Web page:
Subcontractors should notify the jobsite superintendent in advance when a storage container bin, full of materials, is being delivered to the jobsite, and instruct the bin delivery person what to do with the keys.
An occasional occurrence on a construction site is for a particular worker to ask the jobsite superintendent on the first starting day for that particular building trade, if the superintendent has the keys to open their bin.
Whenever a subcontractor’s storage bin is delivered to the jobsite, the superintendent should ask the delivery person if the bin contains materials and is therefore locked, or empty and therefore unlocked, and what if anything are the instructions regarding keys to locked bins.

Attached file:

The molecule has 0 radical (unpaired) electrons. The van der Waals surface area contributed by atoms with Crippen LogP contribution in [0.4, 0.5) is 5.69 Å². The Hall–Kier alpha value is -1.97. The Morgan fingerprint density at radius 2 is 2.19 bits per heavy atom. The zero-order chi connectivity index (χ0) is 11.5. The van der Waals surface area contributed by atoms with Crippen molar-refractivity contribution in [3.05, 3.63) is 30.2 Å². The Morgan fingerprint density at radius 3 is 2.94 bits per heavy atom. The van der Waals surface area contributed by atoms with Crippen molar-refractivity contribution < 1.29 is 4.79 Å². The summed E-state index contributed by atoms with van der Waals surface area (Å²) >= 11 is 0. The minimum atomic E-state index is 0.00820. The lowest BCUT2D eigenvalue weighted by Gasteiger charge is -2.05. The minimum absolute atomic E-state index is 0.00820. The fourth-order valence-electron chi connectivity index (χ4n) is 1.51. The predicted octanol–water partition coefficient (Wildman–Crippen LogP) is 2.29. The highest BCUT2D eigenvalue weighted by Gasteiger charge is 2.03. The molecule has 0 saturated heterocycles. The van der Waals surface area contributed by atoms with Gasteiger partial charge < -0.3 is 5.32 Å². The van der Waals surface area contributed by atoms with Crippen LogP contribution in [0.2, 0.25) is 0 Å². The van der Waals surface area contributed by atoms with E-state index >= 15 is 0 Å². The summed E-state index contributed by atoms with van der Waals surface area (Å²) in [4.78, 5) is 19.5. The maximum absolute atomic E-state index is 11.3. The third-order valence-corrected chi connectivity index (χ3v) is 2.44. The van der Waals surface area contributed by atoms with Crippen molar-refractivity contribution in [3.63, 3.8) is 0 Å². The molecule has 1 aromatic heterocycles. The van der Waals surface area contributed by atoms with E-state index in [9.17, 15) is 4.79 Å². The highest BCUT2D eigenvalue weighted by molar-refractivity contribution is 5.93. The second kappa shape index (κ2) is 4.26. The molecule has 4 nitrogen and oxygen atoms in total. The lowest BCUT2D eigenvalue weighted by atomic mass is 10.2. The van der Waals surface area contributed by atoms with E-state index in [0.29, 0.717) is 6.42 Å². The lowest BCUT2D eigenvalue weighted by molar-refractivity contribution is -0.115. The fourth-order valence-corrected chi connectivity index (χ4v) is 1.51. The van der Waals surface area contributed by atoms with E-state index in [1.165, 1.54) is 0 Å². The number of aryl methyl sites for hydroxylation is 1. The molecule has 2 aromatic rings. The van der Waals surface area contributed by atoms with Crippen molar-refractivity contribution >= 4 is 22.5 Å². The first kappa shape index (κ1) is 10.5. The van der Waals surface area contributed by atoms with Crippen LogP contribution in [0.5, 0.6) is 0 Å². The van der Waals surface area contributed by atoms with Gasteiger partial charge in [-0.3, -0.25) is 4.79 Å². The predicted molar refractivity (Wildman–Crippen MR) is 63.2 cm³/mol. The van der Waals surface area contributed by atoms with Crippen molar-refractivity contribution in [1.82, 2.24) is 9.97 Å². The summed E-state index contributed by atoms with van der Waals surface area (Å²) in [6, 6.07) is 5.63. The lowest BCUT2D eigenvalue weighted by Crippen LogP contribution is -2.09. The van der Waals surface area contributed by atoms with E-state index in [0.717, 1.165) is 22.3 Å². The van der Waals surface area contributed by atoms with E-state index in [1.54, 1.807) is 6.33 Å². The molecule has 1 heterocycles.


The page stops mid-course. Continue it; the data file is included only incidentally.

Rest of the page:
The problem to avoid here is placing the jobsite superintendent in the position of being clueless as to the situation regarding storage bins, locks, and keys, which the superintendent should not be involved in, but nevertheless becomes involved in by virtue of often being the only person present to receive the delivery of the subcontractor’s storage container bin and to direct its placement on site.
The communication fiasco of not being able to start the work smoothly because the subcontractor failed to coordinate clearly who had the keys to the storage bin, can be avoided by the simple policy of requiring subcontractors to notify the superintendent when storage bins are being delivered, and what if anything to do about the keys to fully stocked, locked bins.